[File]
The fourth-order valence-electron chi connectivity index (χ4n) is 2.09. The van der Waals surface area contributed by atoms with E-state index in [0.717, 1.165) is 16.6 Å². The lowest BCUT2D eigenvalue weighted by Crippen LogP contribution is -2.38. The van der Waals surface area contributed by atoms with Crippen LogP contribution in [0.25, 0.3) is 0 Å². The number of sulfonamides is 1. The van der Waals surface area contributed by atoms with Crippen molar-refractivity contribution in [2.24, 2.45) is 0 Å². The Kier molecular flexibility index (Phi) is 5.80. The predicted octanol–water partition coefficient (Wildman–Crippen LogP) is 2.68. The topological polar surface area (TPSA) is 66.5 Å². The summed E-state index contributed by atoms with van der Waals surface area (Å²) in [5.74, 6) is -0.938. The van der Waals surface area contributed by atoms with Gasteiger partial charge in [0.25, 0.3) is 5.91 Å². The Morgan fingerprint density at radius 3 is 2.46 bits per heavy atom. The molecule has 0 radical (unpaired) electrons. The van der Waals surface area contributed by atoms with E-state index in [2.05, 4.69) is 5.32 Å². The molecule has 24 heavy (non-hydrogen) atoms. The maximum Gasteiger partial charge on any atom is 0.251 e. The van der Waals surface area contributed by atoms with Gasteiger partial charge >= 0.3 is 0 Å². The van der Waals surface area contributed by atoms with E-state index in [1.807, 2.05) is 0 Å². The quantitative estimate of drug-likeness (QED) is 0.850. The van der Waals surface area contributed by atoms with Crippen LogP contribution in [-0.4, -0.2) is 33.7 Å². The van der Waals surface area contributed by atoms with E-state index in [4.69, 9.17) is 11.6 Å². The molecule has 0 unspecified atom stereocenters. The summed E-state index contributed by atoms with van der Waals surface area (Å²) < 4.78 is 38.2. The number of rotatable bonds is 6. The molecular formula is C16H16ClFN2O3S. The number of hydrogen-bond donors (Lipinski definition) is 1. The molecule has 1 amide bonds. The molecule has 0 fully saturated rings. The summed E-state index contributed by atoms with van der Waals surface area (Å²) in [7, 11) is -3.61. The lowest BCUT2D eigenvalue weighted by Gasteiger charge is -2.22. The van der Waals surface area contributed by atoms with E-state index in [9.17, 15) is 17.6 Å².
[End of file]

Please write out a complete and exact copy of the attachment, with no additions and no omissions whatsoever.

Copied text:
The fourth-order valence-electron chi connectivity index (χ4n) is 2.09. The van der Waals surface area contributed by atoms with E-state index in [0.717, 1.165) is 16.6 Å². The lowest BCUT2D eigenvalue weighted by Crippen LogP contribution is -2.38. The van der Waals surface area contributed by atoms with Crippen LogP contribution in [0.25, 0.3) is 0 Å². The number of sulfonamides is 1. The van der Waals surface area contributed by atoms with Crippen molar-refractivity contribution in [2.24, 2.45) is 0 Å². The Kier molecular flexibility index (Phi) is 5.80. The predicted octanol–water partition coefficient (Wildman–Crippen LogP) is 2.68. The topological polar surface area (TPSA) is 66.5 Å². The summed E-state index contributed by atoms with van der Waals surface area (Å²) in [5.74, 6) is -0.938. The van der Waals surface area contributed by atoms with Gasteiger partial charge in [0.25, 0.3) is 5.91 Å². The Morgan fingerprint density at radius 3 is 2.46 bits per heavy atom. The molecule has 0 radical (unpaired) electrons. The van der Waals surface area contributed by atoms with E-state index in [2.05, 4.69) is 5.32 Å². The molecule has 24 heavy (non-hydrogen) atoms. The maximum Gasteiger partial charge on any atom is 0.251 e. The van der Waals surface area contributed by atoms with Gasteiger partial charge >= 0.3 is 0 Å². The van der Waals surface area contributed by atoms with E-state index in [1.807, 2.05) is 0 Å². The quantitative estimate of drug-likeness (QED) is 0.850. The van der Waals surface area contributed by atoms with Crippen LogP contribution in [-0.4, -0.2) is 33.7 Å². The van der Waals surface area contributed by atoms with E-state index in [4.69, 9.17) is 11.6 Å². The molecule has 0 unspecified atom stereocenters. The summed E-state index contributed by atoms with van der Waals surface area (Å²) < 4.78 is 38.2. The number of rotatable bonds is 6. The molecular formula is C16H16ClFN2O3S. The number of hydrogen-bond donors (Lipinski definition) is 1. The molecule has 1 amide bonds. The molecule has 0 fully saturated rings. The summed E-state index contributed by atoms with van der Waals surface area (Å²) in [7, 11) is -3.61. The lowest BCUT2D eigenvalue weighted by Gasteiger charge is -2.22. The van der Waals surface area contributed by atoms with E-state index in [9.17, 15) is 17.6 Å².